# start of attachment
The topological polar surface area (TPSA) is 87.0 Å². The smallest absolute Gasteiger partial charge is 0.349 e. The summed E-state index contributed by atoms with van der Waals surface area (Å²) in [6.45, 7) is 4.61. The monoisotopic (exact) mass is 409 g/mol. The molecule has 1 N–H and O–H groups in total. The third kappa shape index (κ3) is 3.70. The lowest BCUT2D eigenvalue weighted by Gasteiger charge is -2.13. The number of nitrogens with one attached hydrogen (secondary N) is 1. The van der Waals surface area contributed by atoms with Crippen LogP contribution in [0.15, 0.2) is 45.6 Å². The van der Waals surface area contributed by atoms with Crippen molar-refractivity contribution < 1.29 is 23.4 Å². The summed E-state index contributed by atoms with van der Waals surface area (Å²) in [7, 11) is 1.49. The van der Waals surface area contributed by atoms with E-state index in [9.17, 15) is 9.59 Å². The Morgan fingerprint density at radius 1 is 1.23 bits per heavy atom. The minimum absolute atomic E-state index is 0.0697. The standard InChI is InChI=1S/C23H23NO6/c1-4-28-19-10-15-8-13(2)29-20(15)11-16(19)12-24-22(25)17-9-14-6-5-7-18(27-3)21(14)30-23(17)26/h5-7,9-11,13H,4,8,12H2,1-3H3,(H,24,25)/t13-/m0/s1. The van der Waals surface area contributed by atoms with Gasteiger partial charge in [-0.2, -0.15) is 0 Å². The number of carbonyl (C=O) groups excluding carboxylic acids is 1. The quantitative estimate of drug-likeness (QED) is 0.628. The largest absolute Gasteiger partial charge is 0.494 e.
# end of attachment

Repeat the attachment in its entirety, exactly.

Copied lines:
The topological polar surface area (TPSA) is 87.0 Å². The smallest absolute Gasteiger partial charge is 0.349 e. The summed E-state index contributed by atoms with van der Waals surface area (Å²) in [6.45, 7) is 4.61. The monoisotopic (exact) mass is 409 g/mol. The molecule has 1 N–H and O–H groups in total. The third kappa shape index (κ3) is 3.70. The lowest BCUT2D eigenvalue weighted by Gasteiger charge is -2.13. The number of nitrogens with one attached hydrogen (secondary N) is 1. The van der Waals surface area contributed by atoms with Crippen LogP contribution in [0.15, 0.2) is 45.6 Å². The van der Waals surface area contributed by atoms with Crippen molar-refractivity contribution < 1.29 is 23.4 Å². The summed E-state index contributed by atoms with van der Waals surface area (Å²) in [7, 11) is 1.49. The van der Waals surface area contributed by atoms with E-state index in [9.17, 15) is 9.59 Å². The Morgan fingerprint density at radius 1 is 1.23 bits per heavy atom. The minimum absolute atomic E-state index is 0.0697. The standard InChI is InChI=1S/C23H23NO6/c1-4-28-19-10-15-8-13(2)29-20(15)11-16(19)12-24-22(25)17-9-14-6-5-7-18(27-3)21(14)30-23(17)26/h5-7,9-11,13H,4,8,12H2,1-3H3,(H,24,25)/t13-/m0/s1. The van der Waals surface area contributed by atoms with Gasteiger partial charge in [-0.2, -0.15) is 0 Å². The number of carbonyl (C=O) groups excluding carboxylic acids is 1. The quantitative estimate of drug-likeness (QED) is 0.628. The largest absolute Gasteiger partial charge is 0.494 e.